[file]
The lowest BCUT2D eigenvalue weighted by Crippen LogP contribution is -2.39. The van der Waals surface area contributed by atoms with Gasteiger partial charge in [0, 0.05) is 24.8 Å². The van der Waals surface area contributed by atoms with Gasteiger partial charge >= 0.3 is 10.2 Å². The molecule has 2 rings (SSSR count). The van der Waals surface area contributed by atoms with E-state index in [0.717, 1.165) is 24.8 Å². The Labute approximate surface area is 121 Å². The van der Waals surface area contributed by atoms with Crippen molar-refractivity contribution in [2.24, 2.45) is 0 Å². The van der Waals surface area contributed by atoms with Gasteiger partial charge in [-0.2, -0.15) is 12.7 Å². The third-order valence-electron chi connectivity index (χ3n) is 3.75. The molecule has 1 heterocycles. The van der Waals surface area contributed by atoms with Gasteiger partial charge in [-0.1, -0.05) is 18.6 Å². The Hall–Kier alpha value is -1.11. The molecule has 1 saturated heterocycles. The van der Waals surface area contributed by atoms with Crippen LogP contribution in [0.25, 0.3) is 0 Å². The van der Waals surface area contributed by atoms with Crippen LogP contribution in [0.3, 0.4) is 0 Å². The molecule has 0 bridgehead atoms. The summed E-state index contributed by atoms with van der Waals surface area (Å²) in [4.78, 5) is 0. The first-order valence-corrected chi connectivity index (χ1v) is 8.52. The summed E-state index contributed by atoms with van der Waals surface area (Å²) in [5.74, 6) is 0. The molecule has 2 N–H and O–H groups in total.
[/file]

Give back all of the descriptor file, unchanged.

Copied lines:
The lowest BCUT2D eigenvalue weighted by Crippen LogP contribution is -2.39. The van der Waals surface area contributed by atoms with Gasteiger partial charge in [0, 0.05) is 24.8 Å². The van der Waals surface area contributed by atoms with Gasteiger partial charge >= 0.3 is 10.2 Å². The molecule has 2 rings (SSSR count). The van der Waals surface area contributed by atoms with E-state index in [0.717, 1.165) is 24.8 Å². The Labute approximate surface area is 121 Å². The van der Waals surface area contributed by atoms with Crippen molar-refractivity contribution in [2.24, 2.45) is 0 Å². The van der Waals surface area contributed by atoms with Gasteiger partial charge in [-0.2, -0.15) is 12.7 Å². The third-order valence-electron chi connectivity index (χ3n) is 3.75. The molecule has 1 heterocycles. The van der Waals surface area contributed by atoms with Gasteiger partial charge in [-0.1, -0.05) is 18.6 Å². The Hall–Kier alpha value is -1.11. The molecule has 1 saturated heterocycles. The van der Waals surface area contributed by atoms with Crippen LogP contribution in [0.25, 0.3) is 0 Å². The van der Waals surface area contributed by atoms with Crippen LogP contribution in [0.3, 0.4) is 0 Å². The molecule has 0 bridgehead atoms. The summed E-state index contributed by atoms with van der Waals surface area (Å²) in [4.78, 5) is 0. The first-order valence-corrected chi connectivity index (χ1v) is 8.52. The summed E-state index contributed by atoms with van der Waals surface area (Å²) in [5.74, 6) is 0. The molecule has 2 N–H and O–H groups in total.